On the other hand, you often hear about someone that was previously laid-off, and they say that this event was the best thing that ever happened to them, as it forced them to move out of their area of comfort and find a new and much better opportunity. And as you may have heard, our friend in the White House (and this week announced as the third most influential Jew in the world by the Jerusalem Post) Rahm Emanuel said: “You never want a serious crisis to go to waste. And what I mean by that is an opportunity to do things you think you could not do before.” Take a look at this film trailer to see more evidence of how others used an unexpected work dismissal to their advantage:

And certainly many people are regularly evaluating, or at least considering, whether the way that they are spending their 8+ waking hours a day earning money is in sync with their current values and lifestyle. Initial career choice, oftentimes done many years prior and with a less than mature set of experience and perspective, is easy to overemphasize when moving forward in the present. Already at the tender age of 18, people typically choose a university major or trade; what are the chances that decision will match their future self, 20-30 years down the road? When a mismatch does occur, tension arises and decisions have to be made (postponing such decisions can lead to visits to the doctor for physical ailments).

Many times people seeking to change careers have told me that the main way they decided upon their new target career was based upon what they preceived were the demands of the market, taking their self-defined skills into account as a secondary measure, and finally considering their interests. Mabye not surprisingly, employment advisors can operate in the same way, which I view as being similar to the military approach. What seems to happen in the army in many cases is that the 18 year old will take a battery of apptitude tests, be asked about their interests in a variety of jobs - then the recruiter disregards all of that and assigns the inductee to the military police or infantry because that is what is needed at the time. Sometimes employment advisors are not so different, with the laudable goal of being realistic, pointing job seekers towards jobs in demand and stifling/ignoring interests or considering transferrable skills. In Israel that might mean guiding new immigrants to jobs in demand, such as an English Teacher, Telephone Sales/Support, or a hairdresser. Yet according to Figler & Bolles in the book: The Career Counselor’s Handbook, “Motivation and determination are more important indicator of success than skills”.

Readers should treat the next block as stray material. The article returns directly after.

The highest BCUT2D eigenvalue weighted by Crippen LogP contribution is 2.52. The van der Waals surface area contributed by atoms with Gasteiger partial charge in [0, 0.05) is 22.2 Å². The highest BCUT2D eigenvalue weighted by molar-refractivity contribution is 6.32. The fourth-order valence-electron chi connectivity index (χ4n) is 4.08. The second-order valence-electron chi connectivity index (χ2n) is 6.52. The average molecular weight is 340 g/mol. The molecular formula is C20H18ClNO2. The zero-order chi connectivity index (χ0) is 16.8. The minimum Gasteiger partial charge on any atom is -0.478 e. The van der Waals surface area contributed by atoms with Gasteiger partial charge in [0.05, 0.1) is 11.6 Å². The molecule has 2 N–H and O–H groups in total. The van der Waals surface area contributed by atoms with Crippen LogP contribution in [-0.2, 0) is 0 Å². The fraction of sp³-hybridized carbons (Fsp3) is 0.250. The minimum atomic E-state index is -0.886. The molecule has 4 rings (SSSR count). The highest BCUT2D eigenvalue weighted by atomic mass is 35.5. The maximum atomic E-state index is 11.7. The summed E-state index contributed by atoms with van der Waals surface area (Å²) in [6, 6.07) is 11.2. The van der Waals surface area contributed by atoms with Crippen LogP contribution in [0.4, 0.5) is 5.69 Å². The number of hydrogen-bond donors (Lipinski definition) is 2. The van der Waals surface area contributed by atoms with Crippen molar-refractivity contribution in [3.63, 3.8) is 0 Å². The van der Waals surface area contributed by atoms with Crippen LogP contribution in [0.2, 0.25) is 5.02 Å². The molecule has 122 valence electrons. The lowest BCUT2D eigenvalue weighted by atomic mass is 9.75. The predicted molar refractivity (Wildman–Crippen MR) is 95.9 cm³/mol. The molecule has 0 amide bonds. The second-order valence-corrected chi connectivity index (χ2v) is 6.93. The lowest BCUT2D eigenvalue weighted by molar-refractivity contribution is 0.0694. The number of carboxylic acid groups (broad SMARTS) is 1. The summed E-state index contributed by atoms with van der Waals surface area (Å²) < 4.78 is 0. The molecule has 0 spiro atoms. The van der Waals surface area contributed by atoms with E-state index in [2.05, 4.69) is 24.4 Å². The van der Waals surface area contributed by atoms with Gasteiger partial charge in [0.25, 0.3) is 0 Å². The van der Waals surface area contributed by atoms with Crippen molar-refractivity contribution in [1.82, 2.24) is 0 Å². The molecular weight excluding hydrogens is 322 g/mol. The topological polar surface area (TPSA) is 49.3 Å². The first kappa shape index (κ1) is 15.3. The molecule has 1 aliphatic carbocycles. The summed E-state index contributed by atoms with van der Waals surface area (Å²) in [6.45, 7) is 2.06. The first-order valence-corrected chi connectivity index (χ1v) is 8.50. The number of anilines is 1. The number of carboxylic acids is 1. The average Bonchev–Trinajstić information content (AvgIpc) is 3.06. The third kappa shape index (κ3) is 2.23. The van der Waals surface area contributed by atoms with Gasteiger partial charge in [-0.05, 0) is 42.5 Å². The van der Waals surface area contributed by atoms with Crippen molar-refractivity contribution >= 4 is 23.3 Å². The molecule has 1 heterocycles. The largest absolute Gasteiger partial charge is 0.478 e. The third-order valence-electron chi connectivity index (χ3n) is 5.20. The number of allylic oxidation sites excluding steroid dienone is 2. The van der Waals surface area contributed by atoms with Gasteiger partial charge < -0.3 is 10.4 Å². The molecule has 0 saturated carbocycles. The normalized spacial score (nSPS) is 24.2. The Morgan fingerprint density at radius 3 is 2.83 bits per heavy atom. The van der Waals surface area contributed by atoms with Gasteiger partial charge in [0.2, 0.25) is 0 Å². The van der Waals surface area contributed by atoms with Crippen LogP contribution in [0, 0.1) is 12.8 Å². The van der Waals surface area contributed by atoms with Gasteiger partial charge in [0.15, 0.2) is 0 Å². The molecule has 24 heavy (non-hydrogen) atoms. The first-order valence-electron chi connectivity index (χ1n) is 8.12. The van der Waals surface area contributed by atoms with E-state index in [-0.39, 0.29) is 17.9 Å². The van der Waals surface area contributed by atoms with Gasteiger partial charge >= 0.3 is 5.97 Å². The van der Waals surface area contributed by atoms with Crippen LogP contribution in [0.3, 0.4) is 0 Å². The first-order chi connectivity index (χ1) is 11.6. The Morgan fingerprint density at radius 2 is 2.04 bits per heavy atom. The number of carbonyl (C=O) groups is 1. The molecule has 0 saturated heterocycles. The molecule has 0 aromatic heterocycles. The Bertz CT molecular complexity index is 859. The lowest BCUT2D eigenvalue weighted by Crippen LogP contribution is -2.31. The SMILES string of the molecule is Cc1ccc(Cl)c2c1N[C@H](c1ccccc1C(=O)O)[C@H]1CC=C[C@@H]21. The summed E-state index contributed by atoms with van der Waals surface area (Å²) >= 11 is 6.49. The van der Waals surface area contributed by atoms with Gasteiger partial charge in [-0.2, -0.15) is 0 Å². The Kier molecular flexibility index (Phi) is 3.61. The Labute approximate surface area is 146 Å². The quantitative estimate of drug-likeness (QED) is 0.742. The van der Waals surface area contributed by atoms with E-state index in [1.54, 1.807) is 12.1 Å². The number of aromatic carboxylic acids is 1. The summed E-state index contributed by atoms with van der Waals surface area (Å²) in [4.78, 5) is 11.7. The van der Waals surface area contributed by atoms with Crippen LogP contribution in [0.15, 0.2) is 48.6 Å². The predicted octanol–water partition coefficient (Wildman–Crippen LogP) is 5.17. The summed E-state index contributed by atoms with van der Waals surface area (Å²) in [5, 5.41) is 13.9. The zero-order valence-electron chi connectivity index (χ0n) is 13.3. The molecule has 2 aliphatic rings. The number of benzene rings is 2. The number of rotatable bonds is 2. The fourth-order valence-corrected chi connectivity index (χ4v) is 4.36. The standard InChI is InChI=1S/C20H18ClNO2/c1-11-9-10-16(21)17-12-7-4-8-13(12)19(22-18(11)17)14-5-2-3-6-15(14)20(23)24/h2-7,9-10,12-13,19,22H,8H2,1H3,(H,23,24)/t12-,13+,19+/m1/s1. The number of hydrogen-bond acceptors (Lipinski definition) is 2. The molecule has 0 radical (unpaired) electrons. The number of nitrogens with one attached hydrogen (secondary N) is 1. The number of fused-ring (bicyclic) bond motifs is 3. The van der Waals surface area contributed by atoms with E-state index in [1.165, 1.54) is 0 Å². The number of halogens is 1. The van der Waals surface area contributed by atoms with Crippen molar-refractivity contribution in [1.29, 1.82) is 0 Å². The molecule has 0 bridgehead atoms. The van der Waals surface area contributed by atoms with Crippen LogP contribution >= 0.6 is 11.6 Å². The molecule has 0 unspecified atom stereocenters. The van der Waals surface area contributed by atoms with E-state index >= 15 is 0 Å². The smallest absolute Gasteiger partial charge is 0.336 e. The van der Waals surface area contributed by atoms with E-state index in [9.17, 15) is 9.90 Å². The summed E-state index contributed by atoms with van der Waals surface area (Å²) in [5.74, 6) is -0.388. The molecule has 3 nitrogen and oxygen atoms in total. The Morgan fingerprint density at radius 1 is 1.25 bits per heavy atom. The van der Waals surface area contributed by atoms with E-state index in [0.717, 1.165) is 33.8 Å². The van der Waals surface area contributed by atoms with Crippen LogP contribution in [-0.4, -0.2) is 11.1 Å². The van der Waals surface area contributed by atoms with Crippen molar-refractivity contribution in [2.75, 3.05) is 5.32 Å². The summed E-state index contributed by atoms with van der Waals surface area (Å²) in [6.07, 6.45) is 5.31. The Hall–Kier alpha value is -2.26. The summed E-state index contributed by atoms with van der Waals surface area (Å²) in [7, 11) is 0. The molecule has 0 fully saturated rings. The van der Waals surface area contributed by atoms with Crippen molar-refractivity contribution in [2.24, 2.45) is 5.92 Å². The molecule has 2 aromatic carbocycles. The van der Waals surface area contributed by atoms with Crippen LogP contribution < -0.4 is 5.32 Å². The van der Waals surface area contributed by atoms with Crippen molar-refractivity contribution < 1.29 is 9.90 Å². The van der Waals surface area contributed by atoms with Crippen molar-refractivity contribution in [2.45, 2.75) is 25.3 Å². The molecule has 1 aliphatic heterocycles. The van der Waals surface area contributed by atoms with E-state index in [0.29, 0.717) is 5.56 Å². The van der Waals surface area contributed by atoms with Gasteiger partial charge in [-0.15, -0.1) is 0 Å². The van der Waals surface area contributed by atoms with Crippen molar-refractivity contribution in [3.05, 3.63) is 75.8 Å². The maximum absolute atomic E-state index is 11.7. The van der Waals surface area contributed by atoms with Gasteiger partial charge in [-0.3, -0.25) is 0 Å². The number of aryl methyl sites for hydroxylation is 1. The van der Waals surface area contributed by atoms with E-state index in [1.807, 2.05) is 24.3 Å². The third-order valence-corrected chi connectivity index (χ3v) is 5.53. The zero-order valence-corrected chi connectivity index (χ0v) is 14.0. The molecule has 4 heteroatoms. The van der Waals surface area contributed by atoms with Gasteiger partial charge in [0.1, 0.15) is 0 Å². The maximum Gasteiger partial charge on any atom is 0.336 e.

So, don’t be afraid to dream. Allow yourself to think about careers that are different than your previous jobs. In many cases the main limitation to achieving a new employment ideal is the freedom that you give yourself to consider new options. Certainly “reality” and financial considerations are factors in how you ultimately decide to act, but if these are the first ingredients in your analysis, then you may not be giving yourself the chance to envision a new and most suitable career.

Click here to listen to Chaim Emmett of Israemploy talking about career change.